What’s Love Got To Do With It? During the month of February, we are going over all the reasons love actually DOES have something to do with your emotional, physical, and social health.
Scientists have coined the term “the helpers high” to describe the endorphins released into the brain when one performs an altruistic act. In fact, when we give of ourselves, our physiology benefits in many important ways.
Altruistic acts of kindness are associated with lower blood pressure and cortisol, which is the major stress hormone in the body. It has also been shown to increase self-esteem and lessen depression. Even a small act of kindness helps create a happy heart (and a happy heart is a healthy heart)!
In our company, one year we gave everyone $100. I told them to find something to do with that $100 that would make a difference in someone’s life. The acts that were chosen by the employees were fantastic, and really helped out others around them in many ways. But I have to say that the difference it made for them was amazing as well.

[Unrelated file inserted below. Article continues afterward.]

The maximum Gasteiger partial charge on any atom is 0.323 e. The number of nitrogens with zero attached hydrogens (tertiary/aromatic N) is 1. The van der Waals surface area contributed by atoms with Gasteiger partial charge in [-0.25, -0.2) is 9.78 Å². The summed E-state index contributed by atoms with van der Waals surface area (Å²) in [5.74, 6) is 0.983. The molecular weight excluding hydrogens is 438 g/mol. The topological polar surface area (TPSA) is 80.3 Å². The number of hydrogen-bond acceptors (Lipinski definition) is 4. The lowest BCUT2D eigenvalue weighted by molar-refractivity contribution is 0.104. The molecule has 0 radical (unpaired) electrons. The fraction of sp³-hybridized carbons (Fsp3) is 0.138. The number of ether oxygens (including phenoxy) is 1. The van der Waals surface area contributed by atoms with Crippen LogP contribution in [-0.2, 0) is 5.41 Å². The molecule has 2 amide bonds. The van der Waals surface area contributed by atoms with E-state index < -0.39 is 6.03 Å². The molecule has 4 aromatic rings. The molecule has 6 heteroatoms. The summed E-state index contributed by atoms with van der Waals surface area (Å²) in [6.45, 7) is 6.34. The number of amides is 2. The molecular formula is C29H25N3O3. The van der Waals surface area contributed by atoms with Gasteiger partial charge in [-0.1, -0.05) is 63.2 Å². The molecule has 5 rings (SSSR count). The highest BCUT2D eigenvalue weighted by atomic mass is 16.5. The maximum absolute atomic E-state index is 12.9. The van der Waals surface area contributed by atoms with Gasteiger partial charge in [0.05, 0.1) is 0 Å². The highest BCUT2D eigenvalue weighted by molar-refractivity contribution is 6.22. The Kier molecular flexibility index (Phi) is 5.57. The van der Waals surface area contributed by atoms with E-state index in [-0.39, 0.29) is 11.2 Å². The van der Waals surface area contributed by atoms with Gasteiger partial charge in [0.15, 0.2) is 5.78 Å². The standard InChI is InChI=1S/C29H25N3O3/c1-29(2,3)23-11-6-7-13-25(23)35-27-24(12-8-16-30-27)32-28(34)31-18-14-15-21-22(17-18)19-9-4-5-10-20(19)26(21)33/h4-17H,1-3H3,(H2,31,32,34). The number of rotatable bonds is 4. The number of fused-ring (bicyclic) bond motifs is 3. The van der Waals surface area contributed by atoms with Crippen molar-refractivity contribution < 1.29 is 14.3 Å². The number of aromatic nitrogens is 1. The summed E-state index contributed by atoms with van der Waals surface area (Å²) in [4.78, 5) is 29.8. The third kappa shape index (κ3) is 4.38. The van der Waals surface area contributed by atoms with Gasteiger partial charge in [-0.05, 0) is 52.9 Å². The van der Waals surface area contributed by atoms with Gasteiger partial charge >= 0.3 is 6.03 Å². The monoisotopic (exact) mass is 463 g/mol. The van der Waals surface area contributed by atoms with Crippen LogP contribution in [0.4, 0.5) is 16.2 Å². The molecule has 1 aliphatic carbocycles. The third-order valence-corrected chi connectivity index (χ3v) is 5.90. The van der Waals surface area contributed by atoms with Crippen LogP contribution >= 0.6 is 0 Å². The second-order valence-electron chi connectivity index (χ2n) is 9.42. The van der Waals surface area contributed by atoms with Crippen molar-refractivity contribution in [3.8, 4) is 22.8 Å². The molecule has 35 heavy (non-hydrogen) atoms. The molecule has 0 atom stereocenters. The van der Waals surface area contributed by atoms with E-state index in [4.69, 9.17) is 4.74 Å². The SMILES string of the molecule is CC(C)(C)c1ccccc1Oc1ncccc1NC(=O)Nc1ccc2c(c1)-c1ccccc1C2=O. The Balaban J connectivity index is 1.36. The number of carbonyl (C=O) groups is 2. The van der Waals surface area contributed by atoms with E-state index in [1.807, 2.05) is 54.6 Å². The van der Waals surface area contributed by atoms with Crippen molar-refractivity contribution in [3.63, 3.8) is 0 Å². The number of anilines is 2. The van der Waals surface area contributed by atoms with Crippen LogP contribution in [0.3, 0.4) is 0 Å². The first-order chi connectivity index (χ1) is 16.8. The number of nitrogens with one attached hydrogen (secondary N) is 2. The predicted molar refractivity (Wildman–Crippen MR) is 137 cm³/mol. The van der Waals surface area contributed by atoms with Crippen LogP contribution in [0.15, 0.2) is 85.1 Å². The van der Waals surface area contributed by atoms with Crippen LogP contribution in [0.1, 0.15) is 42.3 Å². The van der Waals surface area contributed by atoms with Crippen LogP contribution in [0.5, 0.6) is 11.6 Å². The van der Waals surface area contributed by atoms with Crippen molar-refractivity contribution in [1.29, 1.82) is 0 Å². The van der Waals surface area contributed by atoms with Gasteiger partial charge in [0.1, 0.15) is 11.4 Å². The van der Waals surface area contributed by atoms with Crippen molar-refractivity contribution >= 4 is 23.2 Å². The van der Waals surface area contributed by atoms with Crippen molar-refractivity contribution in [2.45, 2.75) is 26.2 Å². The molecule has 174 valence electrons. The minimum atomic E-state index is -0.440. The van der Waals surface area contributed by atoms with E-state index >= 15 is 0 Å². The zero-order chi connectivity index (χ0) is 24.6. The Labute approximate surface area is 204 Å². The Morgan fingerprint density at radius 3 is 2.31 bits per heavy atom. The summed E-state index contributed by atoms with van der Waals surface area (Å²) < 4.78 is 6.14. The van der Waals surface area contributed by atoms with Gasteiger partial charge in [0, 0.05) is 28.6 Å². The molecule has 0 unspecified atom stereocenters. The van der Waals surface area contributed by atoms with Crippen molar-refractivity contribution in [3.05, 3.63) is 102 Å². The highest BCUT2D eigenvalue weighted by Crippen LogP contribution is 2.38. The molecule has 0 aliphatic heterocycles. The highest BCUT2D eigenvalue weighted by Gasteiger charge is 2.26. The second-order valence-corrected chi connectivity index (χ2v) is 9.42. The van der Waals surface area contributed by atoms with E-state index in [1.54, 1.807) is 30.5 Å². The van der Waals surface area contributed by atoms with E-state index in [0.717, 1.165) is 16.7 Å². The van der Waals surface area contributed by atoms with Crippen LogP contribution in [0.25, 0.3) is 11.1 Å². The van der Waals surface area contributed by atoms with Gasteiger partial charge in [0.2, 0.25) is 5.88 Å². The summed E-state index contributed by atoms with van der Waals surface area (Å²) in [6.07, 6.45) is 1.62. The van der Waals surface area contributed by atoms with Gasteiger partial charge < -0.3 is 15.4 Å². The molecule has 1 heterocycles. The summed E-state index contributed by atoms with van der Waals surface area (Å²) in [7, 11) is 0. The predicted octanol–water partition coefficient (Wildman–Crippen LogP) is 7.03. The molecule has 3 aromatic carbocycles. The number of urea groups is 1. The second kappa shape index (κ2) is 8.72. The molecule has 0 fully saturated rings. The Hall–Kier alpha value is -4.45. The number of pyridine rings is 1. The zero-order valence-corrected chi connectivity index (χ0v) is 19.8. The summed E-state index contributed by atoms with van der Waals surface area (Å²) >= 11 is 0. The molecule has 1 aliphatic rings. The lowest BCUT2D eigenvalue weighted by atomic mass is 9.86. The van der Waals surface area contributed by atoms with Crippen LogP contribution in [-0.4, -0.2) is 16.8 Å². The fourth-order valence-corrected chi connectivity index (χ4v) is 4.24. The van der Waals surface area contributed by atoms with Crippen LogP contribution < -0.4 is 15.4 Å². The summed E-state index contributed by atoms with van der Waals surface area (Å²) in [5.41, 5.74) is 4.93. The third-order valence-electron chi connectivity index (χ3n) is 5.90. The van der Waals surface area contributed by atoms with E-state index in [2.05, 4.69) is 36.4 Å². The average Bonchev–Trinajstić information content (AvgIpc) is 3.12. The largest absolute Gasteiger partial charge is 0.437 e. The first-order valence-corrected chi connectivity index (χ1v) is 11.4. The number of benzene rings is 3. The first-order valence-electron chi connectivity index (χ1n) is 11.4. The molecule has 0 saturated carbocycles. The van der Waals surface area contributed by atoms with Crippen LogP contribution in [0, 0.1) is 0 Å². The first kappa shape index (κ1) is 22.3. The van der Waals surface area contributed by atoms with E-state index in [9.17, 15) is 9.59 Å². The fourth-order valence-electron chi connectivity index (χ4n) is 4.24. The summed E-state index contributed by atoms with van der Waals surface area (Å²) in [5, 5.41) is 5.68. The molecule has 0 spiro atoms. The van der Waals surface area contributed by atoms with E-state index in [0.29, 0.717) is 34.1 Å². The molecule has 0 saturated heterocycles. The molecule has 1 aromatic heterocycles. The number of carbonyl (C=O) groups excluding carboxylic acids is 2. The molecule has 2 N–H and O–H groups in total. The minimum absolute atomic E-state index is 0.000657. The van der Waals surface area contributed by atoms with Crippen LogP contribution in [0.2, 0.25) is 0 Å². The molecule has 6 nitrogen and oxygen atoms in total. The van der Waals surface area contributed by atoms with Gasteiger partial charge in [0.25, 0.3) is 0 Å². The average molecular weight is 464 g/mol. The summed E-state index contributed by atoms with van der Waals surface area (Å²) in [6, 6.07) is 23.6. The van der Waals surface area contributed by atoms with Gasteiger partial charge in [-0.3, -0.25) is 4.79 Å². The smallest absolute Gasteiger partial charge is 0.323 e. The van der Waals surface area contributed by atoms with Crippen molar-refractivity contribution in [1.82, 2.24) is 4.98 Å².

The positive impact of giving extends to volunteering as well. Social scientists have studied volunteering activities and found that they’re associated with stronger community bonds, less social isolation, better self-esteem and an improved sense of purpose. This may be why volunteering is also associated with lowers rates of heart disease and depression, and an improved immune system.
I’m not sure anyone has studied what would happen if a person decided to give, but did so for purely selfish reasons. For example, what if a person decided that they wanted a healthier body and thought that doing good for others would get them there — the equivalent of someone wanting to be fit, and so going to the gym to plod on the treadmill even though they didn’t like it at all.
Even without a research study, I believe you would not get the same effect at all. It is not the external act of giving that matters, but the internal expression of love and caring that is so powerful for our body, mind, and spirit.